A reader writes:
While you have always celebrated your attachment to conservative thinkers like Michael Oakeshott, your views often strike me being most closely aligned with John Rawls. Your discussion today about modernity smashing the social good into little bits could have been a passage out of Political Liberalism. You captured the essence of the book in this sentence:
"That way is to agree that our civil order will mean less; that it will be a weaker set of more procedural agreements that try to avoid as much as possible deep statements about human nature."
Rawls found that in the modern world we’ve come to accept that the differences between comprehensive theories of the good embodied in various religions, cultures, and individual belief systems (i.e. the "deep statements about human nature") will never be conclusively resolved. They are too much contingent upon traditions, inherited cultural values, superstitions. The questions these theories purport to answer are fundamentally irresolvable–no one comprehensive theory is going to ultimately triumph over all the others. Consequently, all must recognize that their own comprehensive theories have no special claims any other people.
The necessary result is a pluralistic society in which the government must not embrace any comprehensive theory of the good, but instead works to establish some procedural fairness and promote the overlapping consensus of the various theories while leaving each individual free to pursue his or her own comprehensive theory of the good. Given your general background in political philosophy it would be unsurprising if you have read Rawls and are familiar with his arguments (in fact, I would be a bit surprised if you’re not). But I find it curious that his name never comes up in this discussion, and I wonder if you’re aware of the parallels. To be honest, I’m surprised Rawls has not gotten a bit more attention of late given the deep influence he appears to have had on one Barack Obama. When Obama gave his first major address on religion, he said the following:
"But it’s fair to say that if any of us leaving this church saw Abraham on a roof of a building raising his knife, we would, at the very least, call the police and expect the Department of Children and Family Services to take Isaac away from Abraham. We would do so because we do not hear what Abraham hears, do not see what Abraham sees, true as those experiences may be. So the best we can do is act in accordance with those things that we all see, and that we all hear, be it common laws or basic reason." This is a deeply Rawlsian view. Obama further argues, again tracking closely with Rawls, that in a pluralistic democracy, when advocating in the public sphere, "the religiously motivated [must] translate their concerns into universal, rather than religion-specific, values."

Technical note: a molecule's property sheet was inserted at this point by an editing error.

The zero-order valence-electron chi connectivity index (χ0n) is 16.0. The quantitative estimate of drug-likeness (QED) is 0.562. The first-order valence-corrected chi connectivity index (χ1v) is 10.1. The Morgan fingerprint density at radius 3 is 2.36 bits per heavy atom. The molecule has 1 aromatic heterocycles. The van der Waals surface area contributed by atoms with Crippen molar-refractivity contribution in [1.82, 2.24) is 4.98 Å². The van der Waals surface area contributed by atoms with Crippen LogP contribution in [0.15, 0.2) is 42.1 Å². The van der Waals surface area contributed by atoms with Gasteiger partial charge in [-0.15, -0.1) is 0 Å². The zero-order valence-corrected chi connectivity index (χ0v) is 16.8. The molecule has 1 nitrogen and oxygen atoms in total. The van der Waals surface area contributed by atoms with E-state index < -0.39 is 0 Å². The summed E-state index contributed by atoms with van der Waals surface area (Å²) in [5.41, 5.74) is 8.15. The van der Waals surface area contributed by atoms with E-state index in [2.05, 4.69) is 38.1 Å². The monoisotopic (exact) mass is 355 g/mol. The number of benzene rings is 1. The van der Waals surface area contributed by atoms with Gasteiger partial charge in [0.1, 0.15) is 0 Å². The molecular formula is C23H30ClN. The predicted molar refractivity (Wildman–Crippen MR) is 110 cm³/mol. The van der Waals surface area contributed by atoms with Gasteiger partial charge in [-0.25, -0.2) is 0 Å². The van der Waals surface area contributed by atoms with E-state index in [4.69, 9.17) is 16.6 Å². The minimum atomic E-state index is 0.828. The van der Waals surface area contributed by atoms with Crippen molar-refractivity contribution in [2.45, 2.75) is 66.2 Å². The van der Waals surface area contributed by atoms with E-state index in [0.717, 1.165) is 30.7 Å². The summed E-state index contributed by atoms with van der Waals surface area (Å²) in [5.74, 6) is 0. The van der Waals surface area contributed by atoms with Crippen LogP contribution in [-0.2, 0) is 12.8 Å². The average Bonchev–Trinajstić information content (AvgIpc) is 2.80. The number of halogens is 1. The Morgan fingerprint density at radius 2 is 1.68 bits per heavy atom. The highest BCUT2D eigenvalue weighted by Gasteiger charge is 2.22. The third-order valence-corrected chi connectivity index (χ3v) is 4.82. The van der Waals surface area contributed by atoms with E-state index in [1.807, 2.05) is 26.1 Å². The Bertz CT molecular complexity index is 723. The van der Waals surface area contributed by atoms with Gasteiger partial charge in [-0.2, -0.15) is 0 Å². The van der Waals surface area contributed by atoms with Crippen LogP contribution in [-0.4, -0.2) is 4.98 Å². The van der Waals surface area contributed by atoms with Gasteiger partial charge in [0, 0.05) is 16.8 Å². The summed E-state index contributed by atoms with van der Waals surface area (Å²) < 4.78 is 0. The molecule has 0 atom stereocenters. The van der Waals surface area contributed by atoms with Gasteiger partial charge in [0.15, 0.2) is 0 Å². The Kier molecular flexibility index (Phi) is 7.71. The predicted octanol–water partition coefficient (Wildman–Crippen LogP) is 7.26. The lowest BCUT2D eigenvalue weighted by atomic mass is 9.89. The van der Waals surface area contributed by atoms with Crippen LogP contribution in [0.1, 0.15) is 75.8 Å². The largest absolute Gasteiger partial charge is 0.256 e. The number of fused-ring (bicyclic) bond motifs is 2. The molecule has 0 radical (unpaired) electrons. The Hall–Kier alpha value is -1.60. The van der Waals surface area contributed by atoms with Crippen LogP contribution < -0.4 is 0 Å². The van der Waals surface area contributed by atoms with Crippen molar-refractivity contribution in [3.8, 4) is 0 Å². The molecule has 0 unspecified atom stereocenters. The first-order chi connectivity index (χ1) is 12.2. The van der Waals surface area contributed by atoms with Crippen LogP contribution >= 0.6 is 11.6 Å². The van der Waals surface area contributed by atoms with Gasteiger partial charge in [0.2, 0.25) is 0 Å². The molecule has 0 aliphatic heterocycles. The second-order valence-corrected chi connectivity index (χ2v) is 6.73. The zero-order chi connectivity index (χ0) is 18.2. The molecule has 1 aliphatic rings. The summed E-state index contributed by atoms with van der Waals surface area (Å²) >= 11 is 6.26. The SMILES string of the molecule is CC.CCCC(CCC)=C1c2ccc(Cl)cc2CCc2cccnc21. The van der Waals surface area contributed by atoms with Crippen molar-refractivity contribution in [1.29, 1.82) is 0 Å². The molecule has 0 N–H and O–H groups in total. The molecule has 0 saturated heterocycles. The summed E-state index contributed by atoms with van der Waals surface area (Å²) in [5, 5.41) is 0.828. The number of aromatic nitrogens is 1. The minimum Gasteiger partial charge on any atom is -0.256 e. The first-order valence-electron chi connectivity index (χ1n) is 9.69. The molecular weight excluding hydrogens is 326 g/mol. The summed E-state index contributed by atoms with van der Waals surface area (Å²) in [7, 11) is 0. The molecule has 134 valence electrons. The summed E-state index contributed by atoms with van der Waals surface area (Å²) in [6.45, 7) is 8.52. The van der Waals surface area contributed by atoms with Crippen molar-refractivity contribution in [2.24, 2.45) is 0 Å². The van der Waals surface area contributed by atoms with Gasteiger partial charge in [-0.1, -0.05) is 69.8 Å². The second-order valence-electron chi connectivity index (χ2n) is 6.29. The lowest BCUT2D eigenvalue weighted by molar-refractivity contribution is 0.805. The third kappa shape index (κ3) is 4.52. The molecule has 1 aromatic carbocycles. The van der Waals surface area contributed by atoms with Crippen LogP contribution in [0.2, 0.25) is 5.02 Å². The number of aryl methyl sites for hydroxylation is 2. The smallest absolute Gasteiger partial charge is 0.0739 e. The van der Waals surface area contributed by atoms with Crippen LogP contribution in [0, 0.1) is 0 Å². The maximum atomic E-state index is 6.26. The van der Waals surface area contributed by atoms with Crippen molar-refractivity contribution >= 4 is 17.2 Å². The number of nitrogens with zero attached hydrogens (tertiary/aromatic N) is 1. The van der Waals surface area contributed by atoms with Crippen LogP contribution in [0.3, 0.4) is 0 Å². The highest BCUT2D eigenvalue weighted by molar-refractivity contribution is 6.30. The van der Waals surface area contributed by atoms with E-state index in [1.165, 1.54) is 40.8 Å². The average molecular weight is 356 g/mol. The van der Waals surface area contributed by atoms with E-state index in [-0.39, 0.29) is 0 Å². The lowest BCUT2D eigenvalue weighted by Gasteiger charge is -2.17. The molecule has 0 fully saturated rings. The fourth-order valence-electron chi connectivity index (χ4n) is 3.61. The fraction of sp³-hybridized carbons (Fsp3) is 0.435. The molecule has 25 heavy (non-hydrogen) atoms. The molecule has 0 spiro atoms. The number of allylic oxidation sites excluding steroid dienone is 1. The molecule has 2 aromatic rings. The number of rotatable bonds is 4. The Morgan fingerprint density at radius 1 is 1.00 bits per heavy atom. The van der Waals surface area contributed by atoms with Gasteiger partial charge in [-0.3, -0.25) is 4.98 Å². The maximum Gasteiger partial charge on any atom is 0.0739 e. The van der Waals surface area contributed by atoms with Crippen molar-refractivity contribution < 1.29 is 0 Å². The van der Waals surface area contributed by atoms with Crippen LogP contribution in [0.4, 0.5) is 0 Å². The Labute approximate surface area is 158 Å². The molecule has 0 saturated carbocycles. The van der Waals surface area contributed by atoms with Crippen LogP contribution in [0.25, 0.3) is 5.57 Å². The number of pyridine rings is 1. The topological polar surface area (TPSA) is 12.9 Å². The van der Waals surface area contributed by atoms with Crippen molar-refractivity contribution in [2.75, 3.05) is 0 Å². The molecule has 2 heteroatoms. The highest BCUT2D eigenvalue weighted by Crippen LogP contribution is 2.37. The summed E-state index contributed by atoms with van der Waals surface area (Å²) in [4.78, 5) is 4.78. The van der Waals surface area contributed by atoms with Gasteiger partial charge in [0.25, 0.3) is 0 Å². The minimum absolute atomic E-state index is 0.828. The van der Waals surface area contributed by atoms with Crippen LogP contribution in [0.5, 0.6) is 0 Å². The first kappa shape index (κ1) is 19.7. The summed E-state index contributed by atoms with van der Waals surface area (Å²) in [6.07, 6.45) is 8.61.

I think this philosophy undergirds much of what you have found appealing about Obama. The Rawlsian approach requires one to acknowledge at the outset that regardless how deeply attached we are to our own comprehensive theory, it is but one of many, and none of us know for certain which is right (or even whether any of them are "right" in a meaningful sense). Obama radiates a sense of humility with respect to the limits of his own knowledge, and openly acknowledges of the validity of the differing views of others. It’s one of his best features, and, frankly, Andrew, one of yours as well.
I’m grateful for the email. And, of course, I did study Rawls, and when I was in graduate school, his late work – where his epistemology became much more explicit and much more modest – was all the rage. Habermas made the same broad argument. And I do not disagree with it, so far as it goes. Where Oakeshott comes in is providing a Burkean, historical context for political liberalism as a tradition in England and America. The key essay is the final one in "On Human Conduct." Oakeshott threaded the needle for me because he explained how Rawlsian liberalism could be undergirded by conservative epistemology and by a resort to the tradition of Anglo-American freedom. Oakeshott’s is a conservative defense of liberalism – which is why, to my mind, he is such a crucial intellectual figure. He escapes the categories.
If you’re interested, all of this is thrashed out in my dissertation on Oakeshott, which includes several references to Rawls. It is now in print, and can be bought here.